On Armistice Day, C-SPAN-3 dedicated their whole schedule to WWI. Part of this was a live showing, with commentary as we watched, of the groundbreaking 1919 silent movie, The Lost Battalion. The movie had real survivors in the cast and until this film, Americans hadn’t seen warfare depicted in such a harsh fashion. The Smithsonian loaned C-SPAN the movie for this viewing.
Scenes in the movie include actual Signal Corps footage and hand-to-hand combat. This was new and the historian commenting on the film described it as the ‘Saving Pvt. Ryan’ of its day. The silent film expert, Anjuli Singh, talked about how big budget and rare it was to be filmed, in part, on the battlefield in France where the unit had gotten cut off and surrounded.
I was particularly moved by the inclusion of two Medal of Honor winners from the battle; the commanders, Lt. Col. Charles Whittlesey and Maj. George McMurtry. (Other Medal of Honor winners are in the film as well). I was struck by their presence because the commentators - especially, historian Edward Lengel, who has a book called, Never In Finer Company: The Men of The Great War’s Lost Battalion - did a great job explaining who they were.
They were a couple of blue bloods. One a Wall Street broker and the other a successful N.Y. lawyer. Yet, they took command when the battalion was cut off, without food and water, and shelled by their own side. They helped the men hold on until relief arrived.
But the commanders were never the same. The title of Lengel’s book comes from a phrase Whittlesey told McMurtry. In 1921, Whittlesey attended the Tomb of The Unknown Soldier ceremony. He told McMurtry he shouldn’t have come because he could hear the cries of his men. He watched this very film one night. Then the next morning, he boarded a ship for Cuba and when it got away from the shore, stepped over the side. It was more than he could take.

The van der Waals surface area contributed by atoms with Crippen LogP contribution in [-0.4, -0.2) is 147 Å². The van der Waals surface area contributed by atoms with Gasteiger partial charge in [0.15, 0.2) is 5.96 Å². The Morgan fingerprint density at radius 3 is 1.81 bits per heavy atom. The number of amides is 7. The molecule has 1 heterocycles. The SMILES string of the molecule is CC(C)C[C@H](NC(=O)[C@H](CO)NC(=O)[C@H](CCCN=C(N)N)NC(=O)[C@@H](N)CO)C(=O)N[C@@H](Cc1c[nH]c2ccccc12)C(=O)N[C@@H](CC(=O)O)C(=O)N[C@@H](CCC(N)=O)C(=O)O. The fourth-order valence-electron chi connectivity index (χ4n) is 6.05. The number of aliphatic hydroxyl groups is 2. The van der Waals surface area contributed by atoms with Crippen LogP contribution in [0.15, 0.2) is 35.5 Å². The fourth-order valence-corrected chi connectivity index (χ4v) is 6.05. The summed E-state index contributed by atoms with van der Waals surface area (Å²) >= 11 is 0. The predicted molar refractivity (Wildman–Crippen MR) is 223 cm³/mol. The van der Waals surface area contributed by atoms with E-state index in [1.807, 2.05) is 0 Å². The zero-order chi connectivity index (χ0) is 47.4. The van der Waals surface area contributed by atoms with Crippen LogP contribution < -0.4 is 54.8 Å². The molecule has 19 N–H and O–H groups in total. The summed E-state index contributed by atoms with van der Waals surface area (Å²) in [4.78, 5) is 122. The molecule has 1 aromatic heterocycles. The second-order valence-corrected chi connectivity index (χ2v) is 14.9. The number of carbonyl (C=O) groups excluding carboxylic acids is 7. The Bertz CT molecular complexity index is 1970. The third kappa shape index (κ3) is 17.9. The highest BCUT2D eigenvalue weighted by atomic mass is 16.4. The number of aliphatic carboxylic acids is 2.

The film itself was groundbreaking though it was shown in limited release at first and then re-released in 1926. Until WWI, the concept of sending troops to overseas was more or less a strange concept. There’d been the Spanish-American War a few years earlier, but that was nothing on the scale of WWI. And the cultural upheaval of throwing immigrants, and different economic classes in together, was totally new. I thought the commentators did a great job of explaining the cultural norms of the time.
This was a good movie and really, for its time, quite the feat. And kudos to C-SPAN who had the grandson of Alvin York on preceding show to talk about his grandfather. York was involved in the same push as The Lost Battalion. It is where he won his Medal Of Honor. And if you don’t know anything of York personally, well, do a little reading. He passed up riches to help people after the war. And what he did earn, he gave to those charitable efforts. The one thing C-SPAN viewers came away with today was how much the participants detested this war.
If you’re into silent movies, The Lost Battalion is a nice piece of cinema history. I’m sure C-SPAN will re-broadcast this viewing. But do yourself a favor and learn a bit about The Great War, on this the 100th Anniversary of Armistice Day.